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EMERGING HEGEMON IN ASIA
M.L. Sondhi and Ashok Kapur
April 17, 2003
Now Indian and
American military specialists agree that China is the new
danger in Asia including the Indian Ocean area, and it is in
the joint interests of the two countries to contain the
spread of the China threat. A recent 130 pages report
prepared for the American Defence Secretary clearly sees
China as the economic and military competitor in the
future. The analysis is based on interviews with over 80
senior Indian and American officials. ‘Strategic
engagement’ with India is seen as an ‘investment’ in a
volatile region which now, following the end of the Saddam
regime, extends from the Middle East to Southeast Asia if we
think of regional and world politics along East-West lines,
and from China to the Himalayan region and Myanmar/Bay of
Bengal if we think of regional and world politics along the
North-South Axis. The East-West axis depends heavily on the
sea lanes as the lines of military and commercial
communications. The North-South axis depends primarily on
the land routes which are being restored by China’s push to
build rail and road links into Tibet and Nepal, its revival
of the old Silk Route which passes through Central Asia, and
its build up in Myanmar which revives the China-Burma road
links of the Second World War. China is the activist in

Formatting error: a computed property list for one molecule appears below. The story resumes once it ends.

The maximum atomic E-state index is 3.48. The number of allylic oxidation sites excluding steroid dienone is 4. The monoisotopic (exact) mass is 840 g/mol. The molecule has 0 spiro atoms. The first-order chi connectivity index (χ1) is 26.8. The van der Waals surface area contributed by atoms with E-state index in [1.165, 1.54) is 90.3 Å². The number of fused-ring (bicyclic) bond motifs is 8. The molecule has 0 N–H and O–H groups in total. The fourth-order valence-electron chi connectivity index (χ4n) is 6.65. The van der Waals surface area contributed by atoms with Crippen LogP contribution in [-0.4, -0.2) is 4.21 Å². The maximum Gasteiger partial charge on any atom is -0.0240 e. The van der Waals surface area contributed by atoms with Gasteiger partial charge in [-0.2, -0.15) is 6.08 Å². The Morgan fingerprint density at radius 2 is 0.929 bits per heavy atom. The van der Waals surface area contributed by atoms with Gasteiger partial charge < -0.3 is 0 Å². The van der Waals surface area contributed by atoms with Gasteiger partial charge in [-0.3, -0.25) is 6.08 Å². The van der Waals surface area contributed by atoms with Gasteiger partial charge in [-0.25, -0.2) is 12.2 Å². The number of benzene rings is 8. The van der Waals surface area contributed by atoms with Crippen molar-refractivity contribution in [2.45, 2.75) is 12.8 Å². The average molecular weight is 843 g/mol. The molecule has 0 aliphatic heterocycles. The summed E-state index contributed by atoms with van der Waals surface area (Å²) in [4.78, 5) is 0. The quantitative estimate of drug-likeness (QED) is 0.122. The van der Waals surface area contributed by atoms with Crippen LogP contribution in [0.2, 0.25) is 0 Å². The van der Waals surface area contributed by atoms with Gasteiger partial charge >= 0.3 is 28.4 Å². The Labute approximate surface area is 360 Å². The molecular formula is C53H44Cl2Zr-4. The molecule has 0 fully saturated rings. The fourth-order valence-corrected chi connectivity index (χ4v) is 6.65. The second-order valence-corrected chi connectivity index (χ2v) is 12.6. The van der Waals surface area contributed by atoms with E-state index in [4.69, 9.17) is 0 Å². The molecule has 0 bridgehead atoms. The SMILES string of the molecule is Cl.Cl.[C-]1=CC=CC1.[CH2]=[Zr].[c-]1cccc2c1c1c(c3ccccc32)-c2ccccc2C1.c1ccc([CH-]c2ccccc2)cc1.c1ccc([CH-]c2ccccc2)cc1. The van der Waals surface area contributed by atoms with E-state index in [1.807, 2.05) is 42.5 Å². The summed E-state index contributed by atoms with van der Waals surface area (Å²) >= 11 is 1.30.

building the North-South axis of military, commercial and
political communications, and America, and India are the
activists in building the East-West axis which relies on sea
power and a political strategy to strengthen ties with
traditional as well as non-traditional allies. The
political and military geography of the Asian continent is
changing rapidly as a result of the economic and military
competition between USA and China, and between China and
India. These two competitions now form the center of
gravity of action in Asia’s landmass and its sea lanes. The
Indian Ocean is the new strategic arena for India and
America and the military action against Sadaam should not be
seen as a sign that America is distracted from its focus on
China by the Iraq issue. The problem remains China’s
capabilities and intentions, Sadaam was a side show which is
useful in creating a cover for America’s activism in dealing
with the arc of crisis that extends from the Mediterranean
to the South China seas.
A number of
issues show the scope and depth of China’s hostility towards
India and the challenge it poses to American authority in
It refuses to
recognize India’s position in Sikkim and Arunachal Pradesh,
and it maintains military pressure in India’s north.
American interests are engaged in the Himalayas because of
the fear of a communist Nepal.
China insists on India’s nuclear disarmament while
maintaining a supply line of nuclear arms and missiles to
It is building defence ties with Bangladesh
It is building a 12,000 ft. runaway near Mandalay.
It is building a deep water port in Gwador, Pakistan
It has resumed supply of arms to insurgents in India’s north
after many years.
The territorial dispute in the Himalayas and in Kashmir
(China occupies a part of Kashmir) is unresolved.
American strategic needs in the region? The USA needs to